16 February 2001


More barley will be drilled

this spring than for many

years. But growers should

not assume that experience

gained with the winter crop

can be used to produce a

successful spring crop.

Edward Long reports

SPRING barley is a different crop with different input requirements to winter barley, says Ron Gabain, who grows both winter and spring crops on the 1416ha (3500 acres) Stetchworth Estate Farms near Newmarket.

"It is cheaper to grow than winter barley, so although yields are lower the gross margin is comparable at about £575/ha. Our 160 or so hectares of spring barley is drilled in the spring, not late autumn or early winter, and needs the right inputs if it is to give a high yield of malting grain for the export market."

Both winter and spring barley are traditional crops on the 60% of the estate farms that has a light-medium loam over chalk soil. The rest is chalky boulder clay, so is mainly cropped with wheat.

The rotation on the lighter land is dominated by sugar beet. That is followed by winter or spring wheat, then spring barley before winter barley completes the four-year cycle.

"Our main spring barley variety is Optic. Last year Alexis partnered it, but was out-yielded by 0.5t/ha, so this year we are assessing Cellar on a small acreage. We have a spring barley yield target of 6.25t/ha, or 2.5t/acre sold, against a winter crop target of 7.5t/ha, or 3t/acre." Winter varieties this year are Pearl and some Leonie to try.

Wheat is slotted into the rotation after beet to exploit and mop up surplus nitrogen and achieve the best possible gross margin ahead of the spring barley.

The biggest difference between the agronomic needs of spring and winter barley is the approach to weed control. Meadow-grass is a major concern in the winter crop, requiring low rates of IPU/pendimethalin. But the biggest worry in spring barley is the usual range of broad-leaved weeds. For them a cheap-and-cheerful contact-acting mixture comprising low rates of Ally, CMPP and/or MCPA is used.

"Although cheap, costing about £12/ha, it is essential to do a good job. And we retain the flexibility to go up a gear and spend a little more on more sophisticated herbicides if the season is wet, because we cannot risk a lot of green growth coming up through the more open spring crop."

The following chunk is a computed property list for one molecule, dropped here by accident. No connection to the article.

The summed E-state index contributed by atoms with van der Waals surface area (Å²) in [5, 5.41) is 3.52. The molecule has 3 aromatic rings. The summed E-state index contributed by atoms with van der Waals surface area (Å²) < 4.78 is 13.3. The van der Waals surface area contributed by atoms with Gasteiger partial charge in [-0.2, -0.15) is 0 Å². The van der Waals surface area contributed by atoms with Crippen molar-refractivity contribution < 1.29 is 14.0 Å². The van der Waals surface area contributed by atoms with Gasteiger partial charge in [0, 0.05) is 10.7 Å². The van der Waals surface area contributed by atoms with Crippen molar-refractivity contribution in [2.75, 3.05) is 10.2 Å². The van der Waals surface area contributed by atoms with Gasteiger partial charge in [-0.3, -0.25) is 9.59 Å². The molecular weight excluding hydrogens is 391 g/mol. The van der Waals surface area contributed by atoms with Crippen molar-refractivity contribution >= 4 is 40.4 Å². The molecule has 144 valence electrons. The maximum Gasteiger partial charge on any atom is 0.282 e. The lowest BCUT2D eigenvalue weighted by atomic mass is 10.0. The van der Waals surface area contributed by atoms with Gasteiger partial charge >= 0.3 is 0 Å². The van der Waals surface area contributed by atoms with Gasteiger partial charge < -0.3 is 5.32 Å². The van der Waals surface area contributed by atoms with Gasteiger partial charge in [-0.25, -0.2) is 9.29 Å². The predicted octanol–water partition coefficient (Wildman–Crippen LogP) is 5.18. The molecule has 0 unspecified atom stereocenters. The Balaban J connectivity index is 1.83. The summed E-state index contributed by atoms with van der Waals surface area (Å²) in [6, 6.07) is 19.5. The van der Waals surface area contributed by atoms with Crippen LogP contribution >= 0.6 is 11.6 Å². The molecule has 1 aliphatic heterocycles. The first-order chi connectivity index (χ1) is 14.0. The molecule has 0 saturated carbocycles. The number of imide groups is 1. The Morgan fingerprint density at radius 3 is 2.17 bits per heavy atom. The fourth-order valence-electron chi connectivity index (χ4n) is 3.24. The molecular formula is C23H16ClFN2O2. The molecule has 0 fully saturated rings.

Nitrogen policy

The other big difference between crops is the nitrogen fertiliser policy. If grain is to meet the narrow 1.5-1.7N requirement of a buy-back contract great care must be taken to ensure sufficient is applied from the bag for optimum yield but not so much that grain N levels are increased beyond the specified range.

The actual amount applied to Stetchworth spring barley is determined after soil mineral testing in early spring.

"We have done this for the past 13 years and sample at depths of 0-30cm and 30-60cm as well as testing winter barley plants. I tend to do the sampling myself, and rely on ADAS to recommend rates to use, which are usually between 70 and 120kg/ha.

"Although no one can second-guess what the weather will be later in the season, the system is the best method we have of assessing actual N available and gives us confidence that we are doing everything possible to ensure the crop has what it needs to do well."

A different approach to disease control is also needed. The main threat is not the net blotch that can wreck the potential of winter barley, but mildew, and in a wet season rhynchosporium.

To cut costs when disease pressures are low Mr Gabain uses old chemistry, such as chlorothalonil to protect against Rhynchosporium or a morpholine for mildew, which he finds does an adequate job.

"It is vital to know the disease susceptibilities of the variety used and match the fungicide programme to the perceived threat. Rhynchosporium can cause yield losses of at least 1t/ha, so in a high disease pressure season money must be invested in newer and more powerful fungicides. We find Unix with Amistar or Twist is very effective."

Mildew can be troublesome in the open crop and must be controlled. The secret is to go in early with a low dose of morpholine or quinoxyfen (Fortress) before there is any sign of the fungus, says Mr Gabain.

An appropriate fungicide seed-dressing provides a clean start to the season. The biggest threats are leaf stripe and loose smut so seed should be tested.

Drilling should be into a good seed-bed. Mr Gabain says seed-bed management could be critical for new spring barley growers. To minimise compaction and moisture loss he uses a Vaderstadt drill, aiming to establish a minimum of 300 plants/sq m.

Evenly spaced

Drilling must be accurate so plants are evenly spaced. If bunched a mass of secondary tillers could develop and thin grain wreck the malting sample.

"Last year variable costs for our spring barley totalled £175/ha or £12 less than the winter crop. But it was a high disease pressure season and a lot of fungicide was needed. In a season with less disease input costs could be reduced to below £150/ha," Mr Gabain says. &#42


&#8226 Spring and winter barley gross margins comparable at about £575/ha.

&#8226 Big differences in agronomy requirements.

&#8226 Spring barley eases autumn workload pressures, and allows stubbles to be left to provide over-winter food and refuge for wildlife.

&#8226 Weed control cheaper than in winter barley as grass weeds less threatening.

&#8226 Careful assessment of N-rate needs vital to hit grain N targets.

&#8226 Accurate matching of fungicide inputs to risk can lead to input cost savings.

&#8226 Fungicide treated seed gets crop off to a clean start.

&#8226 Drill into a good seed-bed.


&#8226 160ha sugar beet.

&#8226 150ha winter wheat.

&#8226 180ha spring wheat.

&#8226 232ha winter barley.

&#8226 162ha spring barley.

&#8226 60ha triticale.

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